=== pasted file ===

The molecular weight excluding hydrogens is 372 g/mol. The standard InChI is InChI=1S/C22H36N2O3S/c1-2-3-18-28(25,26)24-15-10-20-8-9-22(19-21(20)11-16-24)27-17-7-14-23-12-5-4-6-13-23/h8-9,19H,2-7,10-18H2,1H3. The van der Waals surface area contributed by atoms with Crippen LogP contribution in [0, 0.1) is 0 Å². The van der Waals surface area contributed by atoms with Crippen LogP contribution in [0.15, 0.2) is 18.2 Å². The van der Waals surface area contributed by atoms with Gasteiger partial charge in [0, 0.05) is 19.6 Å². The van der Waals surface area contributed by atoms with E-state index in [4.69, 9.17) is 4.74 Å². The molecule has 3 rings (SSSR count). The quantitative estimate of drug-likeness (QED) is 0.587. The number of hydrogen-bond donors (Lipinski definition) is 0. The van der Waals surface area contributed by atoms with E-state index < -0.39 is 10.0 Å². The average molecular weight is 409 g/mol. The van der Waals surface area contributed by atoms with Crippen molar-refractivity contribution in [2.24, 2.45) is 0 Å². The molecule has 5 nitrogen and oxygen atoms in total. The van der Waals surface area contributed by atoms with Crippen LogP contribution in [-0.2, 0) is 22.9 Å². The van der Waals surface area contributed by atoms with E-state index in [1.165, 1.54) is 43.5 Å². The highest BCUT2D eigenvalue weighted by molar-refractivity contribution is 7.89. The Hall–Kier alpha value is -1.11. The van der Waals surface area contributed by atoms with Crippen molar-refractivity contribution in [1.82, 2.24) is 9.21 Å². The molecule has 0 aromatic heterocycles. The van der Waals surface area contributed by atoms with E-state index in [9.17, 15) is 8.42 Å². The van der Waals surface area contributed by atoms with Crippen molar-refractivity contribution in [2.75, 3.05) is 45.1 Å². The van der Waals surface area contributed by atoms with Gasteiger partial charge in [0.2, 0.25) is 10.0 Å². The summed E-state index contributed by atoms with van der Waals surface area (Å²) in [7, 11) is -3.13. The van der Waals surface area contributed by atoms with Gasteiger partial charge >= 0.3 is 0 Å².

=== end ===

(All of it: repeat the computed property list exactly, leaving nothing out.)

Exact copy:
The molecular weight excluding hydrogens is 372 g/mol. The standard InChI is InChI=1S/C22H36N2O3S/c1-2-3-18-28(25,26)24-15-10-20-8-9-22(19-21(20)11-16-24)27-17-7-14-23-12-5-4-6-13-23/h8-9,19H,2-7,10-18H2,1H3. The van der Waals surface area contributed by atoms with Crippen LogP contribution in [0, 0.1) is 0 Å². The van der Waals surface area contributed by atoms with Crippen LogP contribution in [0.15, 0.2) is 18.2 Å². The van der Waals surface area contributed by atoms with Gasteiger partial charge in [0, 0.05) is 19.6 Å². The van der Waals surface area contributed by atoms with E-state index in [4.69, 9.17) is 4.74 Å². The molecule has 3 rings (SSSR count). The quantitative estimate of drug-likeness (QED) is 0.587. The number of hydrogen-bond donors (Lipinski definition) is 0. The van der Waals surface area contributed by atoms with E-state index < -0.39 is 10.0 Å². The average molecular weight is 409 g/mol. The van der Waals surface area contributed by atoms with Crippen molar-refractivity contribution in [2.24, 2.45) is 0 Å². The molecule has 5 nitrogen and oxygen atoms in total. The van der Waals surface area contributed by atoms with Crippen LogP contribution in [-0.2, 0) is 22.9 Å². The van der Waals surface area contributed by atoms with E-state index in [1.165, 1.54) is 43.5 Å². The highest BCUT2D eigenvalue weighted by molar-refractivity contribution is 7.89. The Hall–Kier alpha value is -1.11. The van der Waals surface area contributed by atoms with Crippen molar-refractivity contribution in [1.82, 2.24) is 9.21 Å². The molecule has 0 aromatic heterocycles. The van der Waals surface area contributed by atoms with E-state index in [9.17, 15) is 8.42 Å². The van der Waals surface area contributed by atoms with Crippen molar-refractivity contribution in [2.75, 3.05) is 45.1 Å². The van der Waals surface area contributed by atoms with Gasteiger partial charge in [0.2, 0.25) is 10.0 Å². The summed E-state index contributed by atoms with van der Waals surface area (Å²) in [7, 11) is -3.13. The van der Waals surface area contributed by atoms with Gasteiger partial charge >= 0.3 is 0 Å².